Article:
During the course of criminal investigations, law enforcement agencies use many technologies in order to find out who committed the crime and where a suspect was when the crime was committed. These agencies may use whatever methods they wish in order to catch the person, but in order to have that evidence heard by a jury it must be scrutinized and scientifically reliable. Depending on the jurisdiction, the technology must pass either the Daubert or Frye test (Pennsylvania uses Frye), both of which are tests that examine the validity and reliability of a scientific technique. Over the years, various technologies have come and gone, such as voiceprint identification and comparative bullet-lead analysis. One technology that is going the way of these two other pseudosciences is a cell phone tracking technique called “granulization”.
Granulization is the process of examining which cell tower a person’s phone was connected to in order to determine a his or her location when a call was made. The FBI and other agencies use this method routinely. Although granulization may seem legitimate on its face (perhaps simply because it’s used by the FBI), it is fraught with error and uncertainty. While the issues with granulization are numerous, three main problems ensure that its reliability in court will not last long. To find out more, we spoke to Michael Cherry, president of Cherry Biometrics and renowned defense expert in the field of cell phone tracking.
The accuracy of granulization is predicated upon the false assumption that every cell phone automatically connects to the cell tower nearest to it for every call. This, however, is not so. In fact, cell companies use a concept called “load balancing” to determine exactly which cell tower a phone connects to. In order to balance the cell traffic efficiently across multiple towers, a phone will “ping” several towers before the call is connected and will determine which tower to connect to, based on the current load on that tower and other towers. Because of load balancing and the fact that exactly how these cell networks run are trade secrets, it is impossible to say, “Because John connected to tower X, he therefore must be closest to tower X.” Other factors including weather and topography influence which tower a phone will connect to, but load balancing is the most determinate factor.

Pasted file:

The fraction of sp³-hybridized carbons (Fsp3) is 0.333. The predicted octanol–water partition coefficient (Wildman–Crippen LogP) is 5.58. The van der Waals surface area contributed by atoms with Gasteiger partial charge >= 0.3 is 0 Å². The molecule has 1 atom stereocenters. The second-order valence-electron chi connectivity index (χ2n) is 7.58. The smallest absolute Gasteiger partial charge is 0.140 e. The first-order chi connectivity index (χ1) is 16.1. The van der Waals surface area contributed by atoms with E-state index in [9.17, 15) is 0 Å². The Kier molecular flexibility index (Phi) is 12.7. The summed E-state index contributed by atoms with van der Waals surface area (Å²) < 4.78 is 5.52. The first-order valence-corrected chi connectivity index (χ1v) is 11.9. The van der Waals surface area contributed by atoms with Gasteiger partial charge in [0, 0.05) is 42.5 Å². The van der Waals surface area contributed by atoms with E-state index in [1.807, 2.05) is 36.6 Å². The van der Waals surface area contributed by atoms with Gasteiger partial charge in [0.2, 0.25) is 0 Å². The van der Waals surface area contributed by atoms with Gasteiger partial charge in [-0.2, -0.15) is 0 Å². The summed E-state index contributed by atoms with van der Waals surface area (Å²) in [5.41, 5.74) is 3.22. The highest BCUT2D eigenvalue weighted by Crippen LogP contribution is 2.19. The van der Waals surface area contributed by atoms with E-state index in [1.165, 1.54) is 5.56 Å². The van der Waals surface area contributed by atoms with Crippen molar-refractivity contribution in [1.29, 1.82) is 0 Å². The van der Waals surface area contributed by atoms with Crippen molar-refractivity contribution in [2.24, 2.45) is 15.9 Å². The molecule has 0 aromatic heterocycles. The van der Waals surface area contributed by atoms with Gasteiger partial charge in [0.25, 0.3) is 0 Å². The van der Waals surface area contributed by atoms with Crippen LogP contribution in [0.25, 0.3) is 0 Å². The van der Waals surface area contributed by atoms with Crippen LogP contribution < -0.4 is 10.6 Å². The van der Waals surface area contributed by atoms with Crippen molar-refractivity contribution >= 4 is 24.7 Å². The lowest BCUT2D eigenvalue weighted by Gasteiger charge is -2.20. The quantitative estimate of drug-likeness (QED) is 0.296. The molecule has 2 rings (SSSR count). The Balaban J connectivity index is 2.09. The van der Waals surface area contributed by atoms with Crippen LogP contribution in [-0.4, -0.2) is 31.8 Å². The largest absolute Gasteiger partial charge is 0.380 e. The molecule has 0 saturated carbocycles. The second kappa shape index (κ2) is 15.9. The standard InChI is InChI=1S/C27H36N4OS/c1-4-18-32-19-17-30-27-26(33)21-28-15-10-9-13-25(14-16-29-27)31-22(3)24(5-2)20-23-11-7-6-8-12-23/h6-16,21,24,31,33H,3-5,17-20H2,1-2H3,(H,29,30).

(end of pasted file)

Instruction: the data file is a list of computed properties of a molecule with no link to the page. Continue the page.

Even with the knowledge that a phone connected to a particular tower, that knowledge is practically useless. Most cell towers have a range of approximately 21 miles, creating a massive area that the phone could potentially be in. Applying the concept of load balancing to this fact, a person could theoretically travel 42 miles from one edge of the tower’s coverage area to the other, passing by many more closer towers, all while being connected to the same tower.
A final problem that can’t be argued in court is the simple fact that the FBI experts are, in the words of Mr. Cherry, “better-trained presenters” than local law enforcement officials and “great sellers”. Even when discussing easily disprovable pseudoscience, juries are more likely to believe FBI agents or employees than civilian experts.
Eradicating granulization from courtrooms is a slow process, but it is making progress. Last September, there was a major ruling on this issue from the United States District Court in the Northern District of Illinois – Eastern Division. Judge Joan H. Lefkow ruled that granulization does not pass the Daubert test, and as such, was not admissible in the kidnapping case United States v. Evans. This ruling was a radical departure from how the issue was handled previously. Whereas granulization used to be blindly accepted as reliable, the ruling in Evans calls into question how long this technique will be admissible in other courts.